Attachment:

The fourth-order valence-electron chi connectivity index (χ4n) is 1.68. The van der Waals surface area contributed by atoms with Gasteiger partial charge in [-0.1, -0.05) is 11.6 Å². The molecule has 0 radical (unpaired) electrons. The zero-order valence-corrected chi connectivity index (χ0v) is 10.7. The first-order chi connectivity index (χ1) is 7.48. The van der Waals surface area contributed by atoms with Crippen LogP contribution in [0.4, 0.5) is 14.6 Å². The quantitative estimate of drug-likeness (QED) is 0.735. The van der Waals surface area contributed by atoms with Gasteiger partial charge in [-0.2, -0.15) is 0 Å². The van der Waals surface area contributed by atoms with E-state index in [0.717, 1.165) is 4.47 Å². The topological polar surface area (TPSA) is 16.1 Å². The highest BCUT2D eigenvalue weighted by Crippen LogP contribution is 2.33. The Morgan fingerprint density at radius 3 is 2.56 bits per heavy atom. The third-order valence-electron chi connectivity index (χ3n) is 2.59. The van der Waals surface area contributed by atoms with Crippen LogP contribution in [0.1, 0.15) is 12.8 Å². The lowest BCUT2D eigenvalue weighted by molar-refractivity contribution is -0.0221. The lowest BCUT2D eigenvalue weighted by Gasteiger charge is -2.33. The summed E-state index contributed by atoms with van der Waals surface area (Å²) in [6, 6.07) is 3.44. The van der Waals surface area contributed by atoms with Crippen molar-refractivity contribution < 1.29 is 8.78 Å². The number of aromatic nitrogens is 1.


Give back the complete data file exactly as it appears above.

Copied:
The fourth-order valence-electron chi connectivity index (χ4n) is 1.68. The van der Waals surface area contributed by atoms with Gasteiger partial charge in [-0.1, -0.05) is 11.6 Å². The molecule has 0 radical (unpaired) electrons. The zero-order valence-corrected chi connectivity index (χ0v) is 10.7. The first-order chi connectivity index (χ1) is 7.48. The van der Waals surface area contributed by atoms with Crippen LogP contribution in [0.4, 0.5) is 14.6 Å². The quantitative estimate of drug-likeness (QED) is 0.735. The van der Waals surface area contributed by atoms with Gasteiger partial charge in [-0.2, -0.15) is 0 Å². The van der Waals surface area contributed by atoms with E-state index in [0.717, 1.165) is 4.47 Å². The topological polar surface area (TPSA) is 16.1 Å². The highest BCUT2D eigenvalue weighted by Crippen LogP contribution is 2.33. The Morgan fingerprint density at radius 3 is 2.56 bits per heavy atom. The third-order valence-electron chi connectivity index (χ3n) is 2.59. The van der Waals surface area contributed by atoms with Crippen LogP contribution in [0.1, 0.15) is 12.8 Å². The lowest BCUT2D eigenvalue weighted by molar-refractivity contribution is -0.0221. The lowest BCUT2D eigenvalue weighted by Gasteiger charge is -2.33. The summed E-state index contributed by atoms with van der Waals surface area (Å²) in [6, 6.07) is 3.44. The van der Waals surface area contributed by atoms with Crippen molar-refractivity contribution < 1.29 is 8.78 Å². The number of aromatic nitrogens is 1.